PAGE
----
We first address the defendant's contention that the trial court erred in admitting the videotape recording into evidence and showing it to the jury. As to the admissibility of a videotape recording, “'[r]elevant evidence' means evidence having any tendency to make the existence of any fact that is of consequence to the determination of the action more probable or less probable than it would be without the evidence.” N.C. Gen. Stat. § 8C-1, Rule 401 (1999). Here, the videotape recording was used to corroborate the testimony of Bates as to the identity of the perpetrator. Despite defendant's assertion that he is not depicted on either videotape recording, this was a jury determination based on Bates' testimony and the jury's own comparisons. As defendant has failed to cite any authority to the contrary, we hold that the trial court did not err in allowing the videotape recording to be shown to the jury.
    Defendant also contends that the trial court erred in denying his motion to dismiss because there was insufficient evidence to establish him as the perpetrator. A motion to dismiss should only be granted when, after taking the evidence in a light most favorable to the State, the State fails to present sufficient evidence of every element of the crime. State v. McDowell, 329 N.C. 363, 389, 407 S.E.2d 200, 214 (1991). “Substantial evidence is evidence from which any rational trier of fact could find the fact to be proved beyond a reasonable doubt.” State v. Sumpter,318 N.C. 102, 108, 347 S.E.2d 396, 399 (1986). “If the evidence is sufficient only to raise a suspicion or conjecture as to either the commission of the offense or the identity of the defendant as the perpetrator of it, the motion to dismiss should be allowed.” State v. Earnhardt, 307 N.C. 62, 66, 296 S.E.2d 649, 652 (1982)(citing State v. Cutler, 271 N.C. 379-383, 156 S.E.2d 679, 682 (1967)).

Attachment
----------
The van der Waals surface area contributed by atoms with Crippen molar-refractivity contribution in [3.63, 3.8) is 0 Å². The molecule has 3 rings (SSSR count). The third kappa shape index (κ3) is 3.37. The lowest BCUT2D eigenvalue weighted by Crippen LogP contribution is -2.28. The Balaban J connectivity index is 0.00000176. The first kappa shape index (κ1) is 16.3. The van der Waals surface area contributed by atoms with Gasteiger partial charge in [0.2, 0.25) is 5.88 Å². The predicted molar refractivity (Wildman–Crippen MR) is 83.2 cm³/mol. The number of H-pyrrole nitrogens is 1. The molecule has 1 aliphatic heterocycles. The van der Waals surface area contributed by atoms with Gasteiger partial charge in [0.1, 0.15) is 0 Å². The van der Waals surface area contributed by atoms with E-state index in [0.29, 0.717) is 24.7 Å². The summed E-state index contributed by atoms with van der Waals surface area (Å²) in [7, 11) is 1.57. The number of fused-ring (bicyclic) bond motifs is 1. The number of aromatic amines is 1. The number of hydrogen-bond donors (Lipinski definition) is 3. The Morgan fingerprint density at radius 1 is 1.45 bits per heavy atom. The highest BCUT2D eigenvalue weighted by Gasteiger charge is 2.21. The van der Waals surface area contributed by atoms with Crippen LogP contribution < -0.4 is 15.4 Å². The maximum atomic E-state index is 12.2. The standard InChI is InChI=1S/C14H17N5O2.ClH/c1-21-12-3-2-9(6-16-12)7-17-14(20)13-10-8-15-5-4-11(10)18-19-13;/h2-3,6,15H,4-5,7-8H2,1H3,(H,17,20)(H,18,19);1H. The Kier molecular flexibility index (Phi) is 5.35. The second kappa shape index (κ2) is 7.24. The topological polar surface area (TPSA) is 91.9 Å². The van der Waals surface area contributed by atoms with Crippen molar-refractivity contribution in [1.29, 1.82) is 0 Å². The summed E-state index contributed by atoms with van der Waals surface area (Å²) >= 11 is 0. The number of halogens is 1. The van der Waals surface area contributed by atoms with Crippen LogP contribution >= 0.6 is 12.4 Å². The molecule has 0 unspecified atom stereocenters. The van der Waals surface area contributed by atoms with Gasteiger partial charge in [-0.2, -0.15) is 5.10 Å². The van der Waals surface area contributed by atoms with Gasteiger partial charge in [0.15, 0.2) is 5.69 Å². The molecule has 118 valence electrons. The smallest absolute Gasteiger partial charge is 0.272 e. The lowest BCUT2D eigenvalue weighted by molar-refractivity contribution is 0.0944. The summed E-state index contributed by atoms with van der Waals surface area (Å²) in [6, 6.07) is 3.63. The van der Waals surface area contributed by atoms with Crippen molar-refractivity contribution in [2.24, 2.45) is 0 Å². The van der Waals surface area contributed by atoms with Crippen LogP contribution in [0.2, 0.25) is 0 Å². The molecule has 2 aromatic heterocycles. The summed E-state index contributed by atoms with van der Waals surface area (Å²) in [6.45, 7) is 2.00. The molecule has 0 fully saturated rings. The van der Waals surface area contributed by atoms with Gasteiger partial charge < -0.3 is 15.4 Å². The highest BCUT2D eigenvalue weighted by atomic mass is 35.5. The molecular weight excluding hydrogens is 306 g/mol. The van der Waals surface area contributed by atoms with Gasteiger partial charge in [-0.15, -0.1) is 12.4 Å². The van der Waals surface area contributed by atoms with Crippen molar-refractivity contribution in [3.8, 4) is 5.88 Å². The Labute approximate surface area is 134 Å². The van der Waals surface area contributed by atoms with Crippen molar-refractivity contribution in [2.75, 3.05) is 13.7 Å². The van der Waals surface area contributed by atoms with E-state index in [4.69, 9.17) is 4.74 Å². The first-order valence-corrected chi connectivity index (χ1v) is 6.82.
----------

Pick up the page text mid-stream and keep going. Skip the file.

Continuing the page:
Here, Bates testified that he was in close proximity to the perpetrator of the crime for extended periods of time on two separate occasions. After each occasion, he identified the defendant as the perpetrator from a photographic array. At trial, Bates also identified the defendant as the perpetrator based on his observations at the time of the sale. Furthermore, the videotape recording was shown to the jury to corroborate Bates' testimony as to identity. After a careful review of the record, we find there was sufficient evidence to establish the defendant as the perpetrator.
    Defendant also filed a motion for appropriate relief with this Court contending he was denied effective assistance of counsel at his trial. The record before this Court is insufficient to enable us to address defendant's motion. Therefore, we remand this matter to the trial court for a hearing on the defendant's motion for appropriate relief.
    In conclusion, there was no error in defendant's trial. The defendant's motion for appropriate relief is remanded to the trial court for hearing.    No error in the trial; motion for appropriate relief is remanded.
    Judges McGEE and BIGGS concur.
    Report per Rule 30(e).